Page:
Weighty tomes for both reading and for use as replacement table legs
War And Peace is just too long. There, I’ve said it.
There are enormous chunks I could do without, but I can’t put it down, as very exciting when things suddenly happen, which make it worth trawling through all the old women in drawing rooms talking rubbish, whilst young girls sit about talking rubbish, and then generals do some rubbish talking, too. There is also a few chapters covering a hunting expedition (for sport, not food) so graphic and tortuous, they would make someone who had casually stroked a dog once in their life baulk, let alone an animal lover.
But then, bam! Amongst all the pointless scenes, a hugely exciting battle rears up, and a major character’s life is in peril. More than that, we are almost sure he is a gonner. Or there’s a very interesting descriptive field hospital chapter. Or one of those annoying girls dies in childbirth, or dumps her fiancé, tries to elope, then takes arsenic when she discovers her lover is already secretly married. Hot damn!
My copy is 928 pages, condensed onto tissue-paper thickness pages, and written in a font that mice would have to look out their spectacles to see. Normal versions are 1440 pages, and it makes me wonder if it’s possible for an author to write that many words on one story and them all be solid gold. ‘In Search Of Lost Time’ by Proust is the Guinness World record holder for the longest novel, at 1, 267, 069 words, but at least it was published in seven volumes, making it easier to fit in handbags everywhere. ‘Zettels Traum’ by Arno Schmidt is the longest novel ever published in one volume, at an estimated 1, 100, 000 words, and very likely only bought by people with very big hands. Or people who have lost a leg off their bed and need something to hold it level.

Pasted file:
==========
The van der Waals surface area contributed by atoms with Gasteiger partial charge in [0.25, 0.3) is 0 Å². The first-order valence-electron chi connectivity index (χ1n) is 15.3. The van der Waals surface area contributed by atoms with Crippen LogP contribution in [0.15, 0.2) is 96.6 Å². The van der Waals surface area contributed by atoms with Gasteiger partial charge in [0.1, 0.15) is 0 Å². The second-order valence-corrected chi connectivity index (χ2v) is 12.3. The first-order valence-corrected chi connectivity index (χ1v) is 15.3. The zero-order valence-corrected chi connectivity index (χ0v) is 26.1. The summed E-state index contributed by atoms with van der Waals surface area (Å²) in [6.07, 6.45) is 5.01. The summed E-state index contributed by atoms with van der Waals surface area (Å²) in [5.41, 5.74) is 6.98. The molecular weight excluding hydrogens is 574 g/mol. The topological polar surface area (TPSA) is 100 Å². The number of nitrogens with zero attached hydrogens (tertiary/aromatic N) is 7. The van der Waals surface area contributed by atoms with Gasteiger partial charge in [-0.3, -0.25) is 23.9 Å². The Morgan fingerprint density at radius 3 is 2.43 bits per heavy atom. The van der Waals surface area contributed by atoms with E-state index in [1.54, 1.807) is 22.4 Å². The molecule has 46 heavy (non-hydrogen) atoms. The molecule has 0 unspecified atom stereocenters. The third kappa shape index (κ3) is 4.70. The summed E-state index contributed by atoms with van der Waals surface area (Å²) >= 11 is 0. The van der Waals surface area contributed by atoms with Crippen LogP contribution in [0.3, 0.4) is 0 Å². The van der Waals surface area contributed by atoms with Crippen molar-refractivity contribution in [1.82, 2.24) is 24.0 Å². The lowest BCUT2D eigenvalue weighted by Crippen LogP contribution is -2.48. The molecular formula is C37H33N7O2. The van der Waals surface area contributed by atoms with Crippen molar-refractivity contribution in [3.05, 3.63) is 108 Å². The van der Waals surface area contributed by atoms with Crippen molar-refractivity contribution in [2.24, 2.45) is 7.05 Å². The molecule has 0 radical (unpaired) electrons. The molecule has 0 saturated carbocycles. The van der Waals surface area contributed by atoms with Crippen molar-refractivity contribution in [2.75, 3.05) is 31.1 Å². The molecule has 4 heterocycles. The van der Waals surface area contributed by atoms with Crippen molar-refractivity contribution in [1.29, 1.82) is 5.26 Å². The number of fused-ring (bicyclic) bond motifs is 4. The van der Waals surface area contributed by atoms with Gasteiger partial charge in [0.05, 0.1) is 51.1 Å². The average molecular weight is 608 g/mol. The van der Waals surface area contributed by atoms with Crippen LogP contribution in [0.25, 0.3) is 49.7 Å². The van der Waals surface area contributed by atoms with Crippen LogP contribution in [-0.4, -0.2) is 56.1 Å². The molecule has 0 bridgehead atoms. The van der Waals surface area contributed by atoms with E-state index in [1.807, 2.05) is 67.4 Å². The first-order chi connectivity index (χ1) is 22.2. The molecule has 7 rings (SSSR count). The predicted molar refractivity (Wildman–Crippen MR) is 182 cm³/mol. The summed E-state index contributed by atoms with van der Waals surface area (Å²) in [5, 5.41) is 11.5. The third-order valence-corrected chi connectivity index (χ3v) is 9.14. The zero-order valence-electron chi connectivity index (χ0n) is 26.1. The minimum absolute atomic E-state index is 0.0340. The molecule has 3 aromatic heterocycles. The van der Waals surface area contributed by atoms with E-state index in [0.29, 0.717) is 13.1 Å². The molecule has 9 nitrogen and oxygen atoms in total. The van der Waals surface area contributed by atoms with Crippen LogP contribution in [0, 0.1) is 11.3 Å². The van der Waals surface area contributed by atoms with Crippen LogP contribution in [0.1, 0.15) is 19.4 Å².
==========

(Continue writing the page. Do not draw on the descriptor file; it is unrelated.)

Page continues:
I always have more than one book on the go, but only one tombstone of a book at a time, so once War And Peace is done, I’ll be starting Clarissa, by Samuel Richardson, at 984, 870 words (1534 pages), and all of these make War Peace, at 587, 287 words, seem like a breezy holiday read, but I stand by the assertion that Tolstoy could have done with a ruthless editor. Or killed a few more people to keep things ticking over, it’s not like War and Peace is short of characters to bump off, or the bullets flying and burning buildings to do so with.